Mental Health Benefits: Why gardening is good for your mind

Stressed? Anxious? Our Ambassador Mark Lane explains gardening has helped him in the video below.


'Gardening adds years to your life and life to your years.’ 

Whoever came up with this quote was definitely on to something. Gardens are special peaceful spaces with restorative qualities that can work wonders when we are stressed and under pressure.

Stress is a worldwide 21st century problem that can cause physical problems such as higher blood pressure, muscle tension and digestive problems, while long-term stress can lead to serious health issues including depression and anxiety.

However, there’s growing evidence that gardening can benefit our mental health, an important consideration at a time when the NHS is stretched and one in four adults are experiencing mental illness. 

Stress reduction

Research in Sweden, for example, found that the more people used their gardens, the fewer incidents of stress they suffered. 

A report in the Mental Health Journal cited gardening as being able to reduce stress and improve mood, with a reduction in symptoms of depression and anxiety.

Gardeners themselves agree:
 
  • Out of 317 people who took part in table-top gardening sessions run by Thrive across Berkshire, Hampshire and south Oxfordshire, 80 per cent reported better mental health as a result, with 93 per cent saying they had improved their confidence and motivation.
  • Across the pond in Philadelphia, 144 gardeners were asked for the reasons they did it and mental health was second to recreation as the most important factors.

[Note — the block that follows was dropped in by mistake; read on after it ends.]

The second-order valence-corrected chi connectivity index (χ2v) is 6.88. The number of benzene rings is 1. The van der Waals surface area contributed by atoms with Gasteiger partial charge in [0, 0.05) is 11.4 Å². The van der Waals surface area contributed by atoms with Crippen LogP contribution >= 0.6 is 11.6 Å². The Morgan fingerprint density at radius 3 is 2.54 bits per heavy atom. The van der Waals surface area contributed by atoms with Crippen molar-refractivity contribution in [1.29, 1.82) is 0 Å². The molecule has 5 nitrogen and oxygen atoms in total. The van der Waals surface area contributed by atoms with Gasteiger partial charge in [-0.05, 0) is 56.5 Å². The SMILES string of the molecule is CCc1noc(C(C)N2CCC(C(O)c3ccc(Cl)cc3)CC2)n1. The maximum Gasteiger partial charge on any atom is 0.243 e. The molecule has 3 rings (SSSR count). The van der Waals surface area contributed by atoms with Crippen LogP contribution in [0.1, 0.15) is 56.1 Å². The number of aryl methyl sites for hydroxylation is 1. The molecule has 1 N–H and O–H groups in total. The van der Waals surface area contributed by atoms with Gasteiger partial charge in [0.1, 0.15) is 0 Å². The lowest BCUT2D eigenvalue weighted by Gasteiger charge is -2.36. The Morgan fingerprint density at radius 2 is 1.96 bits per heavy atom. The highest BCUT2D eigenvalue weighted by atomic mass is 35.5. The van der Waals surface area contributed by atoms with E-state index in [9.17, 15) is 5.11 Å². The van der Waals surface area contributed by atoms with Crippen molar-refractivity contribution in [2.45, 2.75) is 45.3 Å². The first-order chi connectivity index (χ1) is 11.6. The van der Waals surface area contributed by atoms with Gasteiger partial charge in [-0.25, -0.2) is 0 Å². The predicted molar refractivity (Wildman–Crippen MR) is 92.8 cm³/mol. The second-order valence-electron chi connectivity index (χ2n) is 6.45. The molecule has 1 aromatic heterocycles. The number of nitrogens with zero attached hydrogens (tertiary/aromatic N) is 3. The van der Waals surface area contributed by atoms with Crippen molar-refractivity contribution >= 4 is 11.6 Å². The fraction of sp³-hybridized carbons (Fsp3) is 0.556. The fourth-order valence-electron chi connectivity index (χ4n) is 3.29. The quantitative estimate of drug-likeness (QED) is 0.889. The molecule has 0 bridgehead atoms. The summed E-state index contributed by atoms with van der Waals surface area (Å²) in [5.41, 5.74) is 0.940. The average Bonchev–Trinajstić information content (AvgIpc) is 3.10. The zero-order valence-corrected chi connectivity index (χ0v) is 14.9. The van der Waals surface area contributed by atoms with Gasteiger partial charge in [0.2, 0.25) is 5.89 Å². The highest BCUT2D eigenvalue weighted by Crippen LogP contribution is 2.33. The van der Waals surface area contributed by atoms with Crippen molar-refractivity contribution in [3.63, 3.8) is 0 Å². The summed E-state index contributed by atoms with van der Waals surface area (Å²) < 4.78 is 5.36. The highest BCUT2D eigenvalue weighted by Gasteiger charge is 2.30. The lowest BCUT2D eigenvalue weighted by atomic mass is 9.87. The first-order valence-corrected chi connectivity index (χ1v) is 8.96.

While gardens can be relaxing, they can also be places where our efforts result in a real sense of achievement, boosting confidence and self-esteem.

There’s also good evidence that just looking at a green space has positive effects on people’s mental health, helping them relax and de-stress.


Did you know? 
Patients recovering from operations who had views of plants and trees experienced reduced surgical complications, improved mood and shorter stays in hospital.


Potential

Gardening has so much potential for people with defined mental health needs, offering an enormous range of activities and options, more so than any other type of therapeutic activity. 

Thrive works with people aged from 14 to 94 with life-long or long-term mental and physical health needs, as well as those recovering from illness and accidents.

Our Horticultural Therapists design gardening programmes that are tailored to individuals’ needs, working with them to set goals that will improve their health and wellbeing. We call this process Social and Therapeutic Horticulture (STH)

STH and similar green care interventions can: 

  • Reduce depression, anxiety and stress-related symptoms
  • Alleviate the symptoms of dementia, such as aggressive behaviour
  • Increase the ability to concentrate and engage
  • Reduce reliance on medication, self-harming behaviour 

If you’re interested in finding out if Thrive could help you, or someone you know, email us at info@thrive.org.uk



Tips for easier gardening - Seed sowing


Hands sowing seeds with compost tray

Whether you are sitting or standing to sow seeds, make sure your work surface is at a comfortable height.

Get a compost tray or if you don't have one a washing-up bowl will do, so you don't make a mess with the compost.

Sow your seeds into a modular seed tray filled with compost which means you won't have to prick out the seedlings. These modular trays are divided into separate cells so that you sow one seed per cell.

When ready, lift seedlings out for potting up or planting out according to the guidance on the seed packet.



Find out more



Gardening with a disability? 

Thrive's
 Carry on Gardening website has lots more practical tips to help you continue gardening. 
  Social Benefits

Read about the benefits of social contact through gardening or go back to our It's Not Just Gardening campaign page.
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